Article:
best music – and the best musicians – defy easy categorization.
Promoters, record company and media scramble for words to describe the
flavor-of-the-month, but folks with real music in their souls just keep
creating, playing – even redefining themselves – with no thought
of labels or catchy marketing phrases. Tough on A&R crews, and even
tougher on themselves, they’re good news for people who love a song
that says more than “I just wanna get some airplay”. Upbeat
contemporary. Alt-country, “Hat Band”, who really cares what
it’s called, as long as it speaks to you? And the way it is with
What can you say about
the guys in the band?
Sneaky Pete Kleinow
is, in no small part, responsible for the group’s signature sound;
his groundbreaking steel guitar work brought the rock guitarist’s
licks, effects and attitude to the here-to-fore “country music”
instrument. It would be no overstatement to say that all steel guitar
work in recent pop-rock music owes something to the innovation of Sneaky
Pete. After the disbanding of the original Burritos in 1972, Sneaky Pete
pursued a career as a session musician, becoming one of the most sought-after
steel guitarists in Los Angeles through the 1970s. He recorded with a
veritable who’s who of pop-rock: John Lennon, The Rolling Stones,
Fleetwood Mac, Stevie Wonder, Randy Newman, Little Feat, Joni Mitchell,
Jackson Browne, Joe Cocker, Carly Simon, Harry Nilsson, just to name a
few. In the meantime, he continued to pursue a second career in film as
a visual effects specialist. Growing out of his experience in the 1960s
as head animator on the Gumby television series, Sneaky Pete compiled
an impressive resume of work including credits on The Empire Strikes Back
(1980), Terminator (1984) and Army of Darkness (1993); his production
company also produced memorable television ads for Chuck Wagon dog food
and Pillsbury (featuring the doughboy “Poppin’ Fresh”).
In the past two decades he has also continued his recording career, playing
with various incarnations of The Flying Burrito Brothers and releasing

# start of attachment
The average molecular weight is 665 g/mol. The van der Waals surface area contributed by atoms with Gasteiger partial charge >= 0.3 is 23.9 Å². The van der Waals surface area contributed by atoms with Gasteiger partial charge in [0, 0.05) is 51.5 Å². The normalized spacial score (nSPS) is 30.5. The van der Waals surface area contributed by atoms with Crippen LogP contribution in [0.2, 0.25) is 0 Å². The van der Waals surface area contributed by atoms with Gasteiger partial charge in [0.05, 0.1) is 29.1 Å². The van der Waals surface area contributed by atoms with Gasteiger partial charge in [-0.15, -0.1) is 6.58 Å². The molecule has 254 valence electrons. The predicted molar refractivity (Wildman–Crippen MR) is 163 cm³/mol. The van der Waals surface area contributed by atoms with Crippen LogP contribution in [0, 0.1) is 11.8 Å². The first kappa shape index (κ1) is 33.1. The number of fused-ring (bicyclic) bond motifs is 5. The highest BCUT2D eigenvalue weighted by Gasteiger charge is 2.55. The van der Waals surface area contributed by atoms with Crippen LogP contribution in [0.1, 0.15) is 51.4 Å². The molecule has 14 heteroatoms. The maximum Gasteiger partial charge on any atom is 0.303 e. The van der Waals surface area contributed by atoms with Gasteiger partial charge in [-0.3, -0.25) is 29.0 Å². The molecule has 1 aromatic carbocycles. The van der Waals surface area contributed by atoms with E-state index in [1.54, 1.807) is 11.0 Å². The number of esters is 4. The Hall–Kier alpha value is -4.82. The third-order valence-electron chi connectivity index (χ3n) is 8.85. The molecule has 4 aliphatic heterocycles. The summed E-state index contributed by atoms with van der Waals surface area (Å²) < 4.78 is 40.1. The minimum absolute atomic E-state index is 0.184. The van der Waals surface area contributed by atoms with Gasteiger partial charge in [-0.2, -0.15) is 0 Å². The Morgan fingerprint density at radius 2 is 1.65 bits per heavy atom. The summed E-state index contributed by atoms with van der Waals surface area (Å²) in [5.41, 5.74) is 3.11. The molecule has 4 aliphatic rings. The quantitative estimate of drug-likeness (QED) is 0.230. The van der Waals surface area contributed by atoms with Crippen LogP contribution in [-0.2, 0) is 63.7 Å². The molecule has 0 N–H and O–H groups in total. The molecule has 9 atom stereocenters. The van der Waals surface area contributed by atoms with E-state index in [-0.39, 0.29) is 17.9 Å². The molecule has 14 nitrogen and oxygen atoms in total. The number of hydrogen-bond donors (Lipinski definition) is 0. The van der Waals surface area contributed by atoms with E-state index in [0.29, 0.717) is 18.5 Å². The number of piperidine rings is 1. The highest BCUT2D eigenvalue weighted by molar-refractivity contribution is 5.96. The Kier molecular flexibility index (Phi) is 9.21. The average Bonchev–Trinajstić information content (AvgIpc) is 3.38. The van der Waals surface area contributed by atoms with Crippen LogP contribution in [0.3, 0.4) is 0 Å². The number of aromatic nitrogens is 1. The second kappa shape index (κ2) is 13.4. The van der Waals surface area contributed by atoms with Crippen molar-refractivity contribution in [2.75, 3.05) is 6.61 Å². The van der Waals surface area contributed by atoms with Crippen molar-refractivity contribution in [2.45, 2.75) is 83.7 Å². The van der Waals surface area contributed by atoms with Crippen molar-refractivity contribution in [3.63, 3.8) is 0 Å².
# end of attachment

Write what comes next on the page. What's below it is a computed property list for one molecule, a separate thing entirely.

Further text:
a solo album “Meet Sneaky Pete” (1990). His work with Burrito
Deluxe marks his return to the studio after more than a decade.
Canadian born Garth Hudson, multi-instrumentalist and musical sage, has
been heralded as one of the most innovative musicians of the latter half
of the twentieth century. Hudson's work with The Band is nothing less
than legendary, his playing unique, and his range of musical voices —
on, among other instruments, the saxophone, the accordion, and various
incarnations of the keyboard — protean. — the most innovative
of The Band's talented members. Hudson's choice of musical venues has
been eclectic over the years, and his solo release The Sea to the North
(also on CoraZong Records) solidified his place in the roll call of the
new millennium's musical innovators. Hudson’s keyboard work can
also be heard on recent albums from Dixie Hummingbirds, Los Lobos and
Carlton Moody may be a few years younger than Garth and Sneaky, but he
sings with the conviction of the ages. He comes by it honestly, too –
his father was a fiddler with Bill Monroe’s Bluegrass Boys. Carlton’s
voice ranges from clear as a bell to gritty as a pair of old work boots,
branding every song his own, every lyric a narrative that makes the listener
feel like he’s swapping stories on the front porch with a dear friend.
Grammy-nominated for Best Country Instrumental, he doesn’t hide
behind the microphone, backing his pure-as-spring-water, Hill Country
voice on guitar and mandolin.
Of Course, without
drums’n’bass, it just don’t rock. Jeff ‘Stick’
Davis featured with The Amazing Rhythm Aces, and he hasn’t dropped
a beat since. His incredible work on both electric and upright bass drives
Burrito Deluxe forward.
Finally, but by no
means least, Rick Lonow keeps the beat on drums and percussion. Recording
with everyone from Johnny Cash to Tommy Tutone, Rick knows that it’s
about more than keeping on the quarter notes – it’s about
moving the music and the listener.
With a cast of seasoned
veterans, the ingredients in this Burrito are familiar, but it’s
a spicy new dish with its own unique flavour. Sequestered in a basement
somewhere in Nashville, the boys spent several intense weeks writing,
rehearsing, and picking, developing their own signature sound –
and collectively turning a major new page in their respective illustrious
careers. When the time came to record, it all came together so easily
and naturally, even they were amazed. Stick and Rick laid down 25 rhythm
tracks in only two days. (If you’ve spent any time in recording
studios, you’d know it’s no mean feat). The emotions played
out on this album range from the sweet, simple love song, to poignant
tales of mournful regret, to good-time. They never fail to reach the listener
and burrow inside … and they never bend themselves to fit into a
This is a brand new
page – a New American music for people who love a good story well